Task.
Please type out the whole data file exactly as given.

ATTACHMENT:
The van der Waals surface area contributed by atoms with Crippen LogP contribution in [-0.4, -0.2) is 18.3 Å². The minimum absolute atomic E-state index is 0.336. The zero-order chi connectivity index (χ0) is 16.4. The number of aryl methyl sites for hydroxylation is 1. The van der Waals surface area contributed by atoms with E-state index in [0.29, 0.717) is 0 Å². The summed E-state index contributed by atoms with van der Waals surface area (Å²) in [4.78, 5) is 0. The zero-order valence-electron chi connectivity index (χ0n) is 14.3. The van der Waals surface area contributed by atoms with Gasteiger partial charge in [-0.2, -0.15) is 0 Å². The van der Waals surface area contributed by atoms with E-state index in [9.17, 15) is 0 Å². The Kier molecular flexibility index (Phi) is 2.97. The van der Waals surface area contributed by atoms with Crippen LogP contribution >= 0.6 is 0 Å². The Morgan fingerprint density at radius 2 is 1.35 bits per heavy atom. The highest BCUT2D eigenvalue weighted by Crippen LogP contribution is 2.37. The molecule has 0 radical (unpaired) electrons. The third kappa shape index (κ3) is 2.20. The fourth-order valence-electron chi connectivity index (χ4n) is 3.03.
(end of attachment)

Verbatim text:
The van der Waals surface area contributed by atoms with Crippen LogP contribution in [-0.4, -0.2) is 18.3 Å². The minimum absolute atomic E-state index is 0.336. The zero-order chi connectivity index (χ0) is 16.4. The number of aryl methyl sites for hydroxylation is 1. The van der Waals surface area contributed by atoms with E-state index in [0.29, 0.717) is 0 Å². The summed E-state index contributed by atoms with van der Waals surface area (Å²) in [4.78, 5) is 0. The zero-order valence-electron chi connectivity index (χ0n) is 14.3. The van der Waals surface area contributed by atoms with Gasteiger partial charge in [-0.2, -0.15) is 0 Å². The van der Waals surface area contributed by atoms with E-state index in [9.17, 15) is 0 Å². The Kier molecular flexibility index (Phi) is 2.97. The van der Waals surface area contributed by atoms with Crippen LogP contribution >= 0.6 is 0 Å². The Morgan fingerprint density at radius 2 is 1.35 bits per heavy atom. The highest BCUT2D eigenvalue weighted by Crippen LogP contribution is 2.37. The molecule has 0 radical (unpaired) electrons. The third kappa shape index (κ3) is 2.20. The fourth-order valence-electron chi connectivity index (χ4n) is 3.03.